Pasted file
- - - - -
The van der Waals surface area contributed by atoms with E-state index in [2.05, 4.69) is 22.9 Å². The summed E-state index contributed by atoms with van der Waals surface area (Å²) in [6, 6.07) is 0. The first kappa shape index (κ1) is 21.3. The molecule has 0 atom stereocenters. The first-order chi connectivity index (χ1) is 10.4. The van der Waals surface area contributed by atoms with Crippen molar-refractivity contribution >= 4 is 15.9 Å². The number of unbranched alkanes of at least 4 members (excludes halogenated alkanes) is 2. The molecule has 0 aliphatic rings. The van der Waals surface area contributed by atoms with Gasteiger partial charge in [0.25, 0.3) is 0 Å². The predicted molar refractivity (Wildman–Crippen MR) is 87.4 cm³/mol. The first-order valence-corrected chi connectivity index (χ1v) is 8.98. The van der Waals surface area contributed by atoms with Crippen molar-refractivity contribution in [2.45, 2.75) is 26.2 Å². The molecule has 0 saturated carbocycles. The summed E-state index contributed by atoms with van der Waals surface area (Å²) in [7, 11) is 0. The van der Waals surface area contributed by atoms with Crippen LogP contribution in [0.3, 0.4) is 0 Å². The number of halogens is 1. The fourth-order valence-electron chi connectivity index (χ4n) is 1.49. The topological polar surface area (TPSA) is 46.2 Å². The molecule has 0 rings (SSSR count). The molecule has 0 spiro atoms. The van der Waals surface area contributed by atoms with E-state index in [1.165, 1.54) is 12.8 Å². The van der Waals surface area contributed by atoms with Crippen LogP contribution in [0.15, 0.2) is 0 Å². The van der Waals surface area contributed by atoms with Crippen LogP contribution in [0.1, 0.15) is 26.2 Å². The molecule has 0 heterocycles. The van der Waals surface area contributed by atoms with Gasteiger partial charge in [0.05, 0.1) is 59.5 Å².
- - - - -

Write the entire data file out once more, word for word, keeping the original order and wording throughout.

The van der Waals surface area contributed by atoms with E-state index in [2.05, 4.69) is 22.9 Å². The summed E-state index contributed by atoms with van der Waals surface area (Å²) in [6, 6.07) is 0. The first kappa shape index (κ1) is 21.3. The molecule has 0 atom stereocenters. The first-order chi connectivity index (χ1) is 10.4. The van der Waals surface area contributed by atoms with Crippen molar-refractivity contribution >= 4 is 15.9 Å². The number of unbranched alkanes of at least 4 members (excludes halogenated alkanes) is 2. The molecule has 0 aliphatic rings. The van der Waals surface area contributed by atoms with Gasteiger partial charge in [0.25, 0.3) is 0 Å². The predicted molar refractivity (Wildman–Crippen MR) is 87.4 cm³/mol. The first-order valence-corrected chi connectivity index (χ1v) is 8.98. The van der Waals surface area contributed by atoms with Crippen molar-refractivity contribution in [2.45, 2.75) is 26.2 Å². The molecule has 0 saturated carbocycles. The summed E-state index contributed by atoms with van der Waals surface area (Å²) in [7, 11) is 0. The van der Waals surface area contributed by atoms with Crippen LogP contribution in [0.3, 0.4) is 0 Å². The number of halogens is 1. The fourth-order valence-electron chi connectivity index (χ4n) is 1.49. The topological polar surface area (TPSA) is 46.2 Å². The molecule has 0 rings (SSSR count). The molecule has 0 spiro atoms. The van der Waals surface area contributed by atoms with E-state index in [1.165, 1.54) is 12.8 Å². The van der Waals surface area contributed by atoms with Crippen LogP contribution in [0.15, 0.2) is 0 Å². The van der Waals surface area contributed by atoms with Crippen LogP contribution in [0.1, 0.15) is 26.2 Å². The molecule has 0 heterocycles. The van der Waals surface area contributed by atoms with Gasteiger partial charge in [0.05, 0.1) is 59.5 Å².